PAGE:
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Thursday, April 08, 2010

Gordon Brown is very late to the party

The Prime Minister yesterday promised the earth in constitutional terms in a last minute bid to secure his own re-election. In a speech he offered “most comprehensive programme of constitutional reform for a century”, presumably to stop the flow of votes to the Liberal Democrats.

His plan includes a written constitution, with a commitment to fixed-term parliaments, ending the historic power of the prime minister to choose the timing of future elections, referendums on voting reform for Westminster elections and final reform of the House of Lords.

Other measures would include a ban on MPs working for lobbying companies, giving voters the power to get rid of MPs who are guilty of gross financial misconduct, a right of petition to trigger Commons debates on issues of public concern and a free vote for MPs on lowering the voting age to 16. A number of these proposals have already been voted down by Labour MPs in this Parliament.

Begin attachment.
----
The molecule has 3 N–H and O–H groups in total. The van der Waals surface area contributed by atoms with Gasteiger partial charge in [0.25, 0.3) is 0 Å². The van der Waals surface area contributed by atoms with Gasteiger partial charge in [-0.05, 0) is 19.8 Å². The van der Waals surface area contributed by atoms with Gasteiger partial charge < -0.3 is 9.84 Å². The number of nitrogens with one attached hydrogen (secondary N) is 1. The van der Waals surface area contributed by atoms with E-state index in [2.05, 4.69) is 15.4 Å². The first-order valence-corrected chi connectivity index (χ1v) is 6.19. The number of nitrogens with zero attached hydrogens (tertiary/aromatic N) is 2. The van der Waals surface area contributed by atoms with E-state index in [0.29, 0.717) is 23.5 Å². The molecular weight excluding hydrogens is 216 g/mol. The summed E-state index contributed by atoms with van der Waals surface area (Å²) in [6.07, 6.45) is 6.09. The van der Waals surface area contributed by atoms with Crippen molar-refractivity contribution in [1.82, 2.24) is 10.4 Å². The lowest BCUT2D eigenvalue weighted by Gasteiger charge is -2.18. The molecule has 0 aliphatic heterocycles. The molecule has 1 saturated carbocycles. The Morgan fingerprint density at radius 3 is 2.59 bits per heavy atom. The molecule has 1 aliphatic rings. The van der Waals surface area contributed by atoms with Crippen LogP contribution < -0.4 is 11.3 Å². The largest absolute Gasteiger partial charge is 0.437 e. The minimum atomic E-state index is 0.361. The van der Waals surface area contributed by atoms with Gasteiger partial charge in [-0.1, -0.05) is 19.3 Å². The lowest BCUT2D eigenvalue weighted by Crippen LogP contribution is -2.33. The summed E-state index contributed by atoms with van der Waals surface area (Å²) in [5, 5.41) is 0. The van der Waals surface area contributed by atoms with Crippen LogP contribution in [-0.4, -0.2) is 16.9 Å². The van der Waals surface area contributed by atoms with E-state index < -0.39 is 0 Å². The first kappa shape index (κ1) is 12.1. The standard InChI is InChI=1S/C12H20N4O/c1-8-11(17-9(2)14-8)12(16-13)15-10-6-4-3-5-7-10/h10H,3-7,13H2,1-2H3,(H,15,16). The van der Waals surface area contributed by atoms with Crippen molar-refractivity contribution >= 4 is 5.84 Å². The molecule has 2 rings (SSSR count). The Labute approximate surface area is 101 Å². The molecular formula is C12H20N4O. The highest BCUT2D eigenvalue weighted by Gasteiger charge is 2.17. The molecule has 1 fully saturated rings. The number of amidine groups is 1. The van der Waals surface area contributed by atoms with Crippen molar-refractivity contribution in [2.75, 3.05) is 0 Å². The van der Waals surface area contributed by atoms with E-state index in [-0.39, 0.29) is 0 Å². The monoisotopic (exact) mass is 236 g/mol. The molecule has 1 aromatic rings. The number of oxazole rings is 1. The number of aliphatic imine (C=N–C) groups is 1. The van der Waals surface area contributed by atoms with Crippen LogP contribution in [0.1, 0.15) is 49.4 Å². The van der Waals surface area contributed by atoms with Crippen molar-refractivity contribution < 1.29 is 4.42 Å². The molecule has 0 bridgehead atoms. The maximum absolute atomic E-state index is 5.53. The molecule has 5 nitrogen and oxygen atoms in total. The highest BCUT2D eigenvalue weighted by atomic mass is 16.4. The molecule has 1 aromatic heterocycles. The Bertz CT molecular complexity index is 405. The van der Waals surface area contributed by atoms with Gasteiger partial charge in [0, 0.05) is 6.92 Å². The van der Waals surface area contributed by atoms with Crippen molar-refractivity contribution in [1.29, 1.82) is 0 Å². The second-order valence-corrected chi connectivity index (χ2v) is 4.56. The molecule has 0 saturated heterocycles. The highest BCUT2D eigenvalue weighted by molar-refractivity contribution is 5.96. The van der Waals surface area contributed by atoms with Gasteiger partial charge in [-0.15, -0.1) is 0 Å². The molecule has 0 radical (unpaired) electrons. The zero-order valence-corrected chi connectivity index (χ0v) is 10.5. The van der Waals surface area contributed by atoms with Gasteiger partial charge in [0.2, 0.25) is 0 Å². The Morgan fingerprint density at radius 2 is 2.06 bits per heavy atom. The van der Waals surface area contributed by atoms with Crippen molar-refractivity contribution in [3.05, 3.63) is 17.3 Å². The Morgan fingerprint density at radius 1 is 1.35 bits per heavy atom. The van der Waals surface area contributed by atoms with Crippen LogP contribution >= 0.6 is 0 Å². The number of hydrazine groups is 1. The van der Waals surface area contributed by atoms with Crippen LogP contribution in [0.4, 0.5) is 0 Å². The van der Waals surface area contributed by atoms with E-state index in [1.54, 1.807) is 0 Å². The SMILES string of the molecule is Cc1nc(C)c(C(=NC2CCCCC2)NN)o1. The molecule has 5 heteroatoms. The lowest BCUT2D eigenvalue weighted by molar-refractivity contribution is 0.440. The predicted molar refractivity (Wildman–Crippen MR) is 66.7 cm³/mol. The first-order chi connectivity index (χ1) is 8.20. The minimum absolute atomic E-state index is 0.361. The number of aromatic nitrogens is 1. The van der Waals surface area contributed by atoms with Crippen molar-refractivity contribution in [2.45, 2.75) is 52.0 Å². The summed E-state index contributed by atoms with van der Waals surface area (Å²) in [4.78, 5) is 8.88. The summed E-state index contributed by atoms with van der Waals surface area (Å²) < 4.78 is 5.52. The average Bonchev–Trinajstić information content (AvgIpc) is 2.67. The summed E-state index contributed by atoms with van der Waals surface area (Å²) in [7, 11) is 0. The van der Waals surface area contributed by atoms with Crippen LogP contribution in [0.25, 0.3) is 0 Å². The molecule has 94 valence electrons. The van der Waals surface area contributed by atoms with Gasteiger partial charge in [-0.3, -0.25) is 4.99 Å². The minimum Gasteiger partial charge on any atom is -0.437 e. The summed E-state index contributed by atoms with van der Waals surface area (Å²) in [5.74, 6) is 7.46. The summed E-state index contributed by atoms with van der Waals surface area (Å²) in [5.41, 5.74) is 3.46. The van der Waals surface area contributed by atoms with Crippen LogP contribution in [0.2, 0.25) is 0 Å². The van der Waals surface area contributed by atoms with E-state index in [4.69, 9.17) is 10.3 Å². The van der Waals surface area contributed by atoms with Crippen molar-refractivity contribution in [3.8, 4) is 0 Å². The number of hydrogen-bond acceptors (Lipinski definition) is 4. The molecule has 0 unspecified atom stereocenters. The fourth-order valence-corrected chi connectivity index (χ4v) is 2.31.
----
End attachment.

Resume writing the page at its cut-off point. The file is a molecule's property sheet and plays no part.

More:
This leads one overwhelming question: why now? The answer is pretty obvious but it does not explain why Labour have waited 13 years to get to this point or indeed appear to be conducting a massive and flamboyant u-turn. The result is that what is on offer comes across as naked opportunism rather than principled reform, furthermore, it does not go far enough.

Once again Labour are offering too little, too late.
Not only that, but Labour have actively opposed many of the measures they now claim to support. For instance, as recently as just two years ago, a government minister 'talked out' David Howarth's fixed term parliaments bill. And now Brown thinks we've all forgotten - does he think we're all stupid?
@ Bernard "...does he think we're all stupid?" Obviously!
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